It sounds like the plot to the next sci-fi action movie (maybe with a cameo by Elon Musk), but it’s as real as the solar panels on your roof: the future of batteries may be found at the bottom of the ocean.Gerard Barron, CEO and Chairman of DeepGreen, recently wrote an article for North American Clean Energy magazine talking about the exciting work his company is doing to fuel (pun intended) the U.S.’s potential rise to power in the battery industry.
Barron’s company produces metals from polymetallic rocks to power electric vehicles and other clean energy technologies, and he warns that the U.S. is woefully behind right now in the battery game. We’re highly dependent on foreign sources for the raw metals needed for battery technology (substances like nickel, cobalt, manganese and copper), importing more than half our annual consumption in 31 of 35 important minerals. But getting ahead could be messy and bad for the environment. Digging ever deeper and wider for precious metals exacts a heavy environmental toll. If only these precious resources were easier to access…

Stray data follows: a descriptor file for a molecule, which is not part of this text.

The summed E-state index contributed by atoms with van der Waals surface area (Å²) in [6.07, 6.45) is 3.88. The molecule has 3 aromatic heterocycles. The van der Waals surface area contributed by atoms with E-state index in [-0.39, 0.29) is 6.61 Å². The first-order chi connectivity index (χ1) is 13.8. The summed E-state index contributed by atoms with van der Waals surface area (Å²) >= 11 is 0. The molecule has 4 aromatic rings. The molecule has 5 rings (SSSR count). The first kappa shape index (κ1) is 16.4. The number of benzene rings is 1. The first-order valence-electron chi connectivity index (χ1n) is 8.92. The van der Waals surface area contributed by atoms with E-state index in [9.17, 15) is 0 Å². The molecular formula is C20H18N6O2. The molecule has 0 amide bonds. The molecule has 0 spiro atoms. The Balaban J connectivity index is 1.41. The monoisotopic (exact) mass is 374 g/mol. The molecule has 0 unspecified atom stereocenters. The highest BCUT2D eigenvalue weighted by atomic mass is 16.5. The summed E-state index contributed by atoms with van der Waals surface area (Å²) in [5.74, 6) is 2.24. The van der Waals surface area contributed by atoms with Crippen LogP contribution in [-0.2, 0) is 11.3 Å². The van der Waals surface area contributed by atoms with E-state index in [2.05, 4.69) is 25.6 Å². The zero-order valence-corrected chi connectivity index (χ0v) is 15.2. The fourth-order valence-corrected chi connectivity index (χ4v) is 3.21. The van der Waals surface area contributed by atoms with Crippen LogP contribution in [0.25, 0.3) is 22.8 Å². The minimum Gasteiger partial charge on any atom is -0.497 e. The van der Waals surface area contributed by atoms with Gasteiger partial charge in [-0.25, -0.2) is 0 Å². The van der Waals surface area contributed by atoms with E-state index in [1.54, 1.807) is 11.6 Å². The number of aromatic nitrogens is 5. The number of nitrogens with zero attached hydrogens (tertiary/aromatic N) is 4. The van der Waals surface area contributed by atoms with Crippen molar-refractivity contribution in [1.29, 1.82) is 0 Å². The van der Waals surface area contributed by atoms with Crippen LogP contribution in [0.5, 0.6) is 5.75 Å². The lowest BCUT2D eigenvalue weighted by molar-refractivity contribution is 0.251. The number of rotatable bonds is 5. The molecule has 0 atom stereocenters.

And they are… in the ocean.
Barron notes that polymetallic nodules lie loose on the seabed in international waters, offering a rare opportunity to source battery metals without the environmental impact of mining. (It should be noted that terrestrial metal deposits are often found in the world’s most biodiverse regions that also serve as repositories for massive stores of carbon that we don’t want unleashed into the atmosphere).
Not only that, but all four of the metals required for EVs can be found in rich quantities in a single undersea ore. “It’s akin to having an electric vehicle battery in a rock,” Barron writes. And, unlike with terrestrial mining, these ocean-bound minerals don’t exist alongside toxic elements like arsenic and mercury that must be forever stored in tailing dams that, over time, tend to fail, causing deaths, poisoning land, and destroying homes and communities.
It’s a brand new day, and the U.S. has an opportunity to become a leader in the battery industry in a responsible and sustainable way. That’s exciting!
Now let’s go dive for batteries.